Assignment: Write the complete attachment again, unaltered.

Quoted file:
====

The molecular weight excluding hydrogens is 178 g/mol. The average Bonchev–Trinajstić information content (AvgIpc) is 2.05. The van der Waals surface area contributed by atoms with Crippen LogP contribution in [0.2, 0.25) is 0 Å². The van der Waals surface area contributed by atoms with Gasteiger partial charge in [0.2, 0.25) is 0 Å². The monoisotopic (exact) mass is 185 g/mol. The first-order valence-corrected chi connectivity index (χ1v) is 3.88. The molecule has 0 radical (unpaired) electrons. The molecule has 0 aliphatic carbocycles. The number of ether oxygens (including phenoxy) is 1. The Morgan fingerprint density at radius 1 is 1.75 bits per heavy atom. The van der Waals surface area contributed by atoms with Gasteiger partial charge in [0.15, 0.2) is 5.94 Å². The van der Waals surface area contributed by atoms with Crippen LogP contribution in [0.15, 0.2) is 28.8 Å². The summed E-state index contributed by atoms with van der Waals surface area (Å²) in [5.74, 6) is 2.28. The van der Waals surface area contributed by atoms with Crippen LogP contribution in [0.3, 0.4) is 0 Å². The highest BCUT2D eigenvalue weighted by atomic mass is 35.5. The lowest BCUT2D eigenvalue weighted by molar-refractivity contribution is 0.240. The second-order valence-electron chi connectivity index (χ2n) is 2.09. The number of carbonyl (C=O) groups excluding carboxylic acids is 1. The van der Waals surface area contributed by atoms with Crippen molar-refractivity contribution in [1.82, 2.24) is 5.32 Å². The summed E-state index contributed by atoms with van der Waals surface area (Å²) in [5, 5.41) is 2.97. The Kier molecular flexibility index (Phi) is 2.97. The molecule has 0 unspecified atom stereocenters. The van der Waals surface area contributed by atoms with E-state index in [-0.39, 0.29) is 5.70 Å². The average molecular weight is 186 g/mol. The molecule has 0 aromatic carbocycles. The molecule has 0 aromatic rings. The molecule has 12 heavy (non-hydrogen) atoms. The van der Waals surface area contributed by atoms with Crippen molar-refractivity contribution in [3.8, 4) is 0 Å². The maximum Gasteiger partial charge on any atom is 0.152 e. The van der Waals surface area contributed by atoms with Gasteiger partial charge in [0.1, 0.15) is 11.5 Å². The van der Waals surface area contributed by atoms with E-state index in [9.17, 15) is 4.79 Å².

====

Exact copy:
The molecular weight excluding hydrogens is 178 g/mol. The average Bonchev–Trinajstić information content (AvgIpc) is 2.05. The van der Waals surface area contributed by atoms with Crippen LogP contribution in [0.2, 0.25) is 0 Å². The van der Waals surface area contributed by atoms with Gasteiger partial charge in [0.2, 0.25) is 0 Å². The monoisotopic (exact) mass is 185 g/mol. The first-order valence-corrected chi connectivity index (χ1v) is 3.88. The molecule has 0 radical (unpaired) electrons. The molecule has 0 aliphatic carbocycles. The number of ether oxygens (including phenoxy) is 1. The Morgan fingerprint density at radius 1 is 1.75 bits per heavy atom. The van der Waals surface area contributed by atoms with Gasteiger partial charge in [0.15, 0.2) is 5.94 Å². The van der Waals surface area contributed by atoms with Crippen LogP contribution in [0.15, 0.2) is 28.8 Å². The summed E-state index contributed by atoms with van der Waals surface area (Å²) in [5.74, 6) is 2.28. The van der Waals surface area contributed by atoms with Crippen LogP contribution in [0.3, 0.4) is 0 Å². The highest BCUT2D eigenvalue weighted by atomic mass is 35.5. The lowest BCUT2D eigenvalue weighted by molar-refractivity contribution is 0.240. The second-order valence-electron chi connectivity index (χ2n) is 2.09. The number of carbonyl (C=O) groups excluding carboxylic acids is 1. The van der Waals surface area contributed by atoms with Crippen molar-refractivity contribution in [1.82, 2.24) is 5.32 Å². The summed E-state index contributed by atoms with van der Waals surface area (Å²) in [5, 5.41) is 2.97. The Kier molecular flexibility index (Phi) is 2.97. The molecule has 0 unspecified atom stereocenters. The van der Waals surface area contributed by atoms with E-state index in [-0.39, 0.29) is 5.70 Å². The average molecular weight is 186 g/mol. The molecule has 0 aromatic carbocycles. The molecule has 0 aromatic rings. The molecule has 12 heavy (non-hydrogen) atoms. The van der Waals surface area contributed by atoms with Crippen molar-refractivity contribution in [3.8, 4) is 0 Å². The maximum Gasteiger partial charge on any atom is 0.152 e. The van der Waals surface area contributed by atoms with Gasteiger partial charge in [0.1, 0.15) is 11.5 Å². The van der Waals surface area contributed by atoms with E-state index in [9.17, 15) is 4.79 Å².